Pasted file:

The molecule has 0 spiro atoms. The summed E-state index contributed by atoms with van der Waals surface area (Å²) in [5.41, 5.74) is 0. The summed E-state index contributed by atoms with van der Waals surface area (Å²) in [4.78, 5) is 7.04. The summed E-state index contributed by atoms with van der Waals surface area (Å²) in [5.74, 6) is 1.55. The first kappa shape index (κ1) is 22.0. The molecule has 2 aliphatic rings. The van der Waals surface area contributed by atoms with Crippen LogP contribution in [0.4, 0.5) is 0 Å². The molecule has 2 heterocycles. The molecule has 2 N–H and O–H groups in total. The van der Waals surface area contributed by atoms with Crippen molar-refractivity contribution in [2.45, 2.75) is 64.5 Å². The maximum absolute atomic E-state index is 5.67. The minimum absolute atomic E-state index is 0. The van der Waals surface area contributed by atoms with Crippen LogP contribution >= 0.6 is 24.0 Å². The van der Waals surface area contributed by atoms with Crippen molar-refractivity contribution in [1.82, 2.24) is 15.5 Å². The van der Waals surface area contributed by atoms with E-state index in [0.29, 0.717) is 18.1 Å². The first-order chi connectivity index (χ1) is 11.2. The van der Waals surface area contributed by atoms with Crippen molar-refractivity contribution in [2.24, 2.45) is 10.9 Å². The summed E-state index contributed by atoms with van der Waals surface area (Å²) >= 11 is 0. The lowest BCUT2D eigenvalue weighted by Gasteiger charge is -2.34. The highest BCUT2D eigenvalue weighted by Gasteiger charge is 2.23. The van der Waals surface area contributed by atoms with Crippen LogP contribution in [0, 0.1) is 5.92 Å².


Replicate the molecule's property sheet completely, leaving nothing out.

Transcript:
The molecule has 0 spiro atoms. The summed E-state index contributed by atoms with van der Waals surface area (Å²) in [5.41, 5.74) is 0. The summed E-state index contributed by atoms with van der Waals surface area (Å²) in [4.78, 5) is 7.04. The summed E-state index contributed by atoms with van der Waals surface area (Å²) in [5.74, 6) is 1.55. The first kappa shape index (κ1) is 22.0. The molecule has 2 aliphatic rings. The van der Waals surface area contributed by atoms with Crippen LogP contribution in [0.4, 0.5) is 0 Å². The molecule has 2 heterocycles. The molecule has 2 N–H and O–H groups in total. The van der Waals surface area contributed by atoms with Crippen molar-refractivity contribution in [2.45, 2.75) is 64.5 Å². The maximum absolute atomic E-state index is 5.67. The minimum absolute atomic E-state index is 0. The van der Waals surface area contributed by atoms with Crippen LogP contribution >= 0.6 is 24.0 Å². The van der Waals surface area contributed by atoms with Crippen molar-refractivity contribution in [1.82, 2.24) is 15.5 Å². The van der Waals surface area contributed by atoms with E-state index in [0.29, 0.717) is 18.1 Å². The first-order chi connectivity index (χ1) is 11.2. The van der Waals surface area contributed by atoms with Crippen molar-refractivity contribution in [2.24, 2.45) is 10.9 Å². The summed E-state index contributed by atoms with van der Waals surface area (Å²) >= 11 is 0. The lowest BCUT2D eigenvalue weighted by Gasteiger charge is -2.34. The highest BCUT2D eigenvalue weighted by Gasteiger charge is 2.23. The van der Waals surface area contributed by atoms with Crippen LogP contribution in [0, 0.1) is 5.92 Å².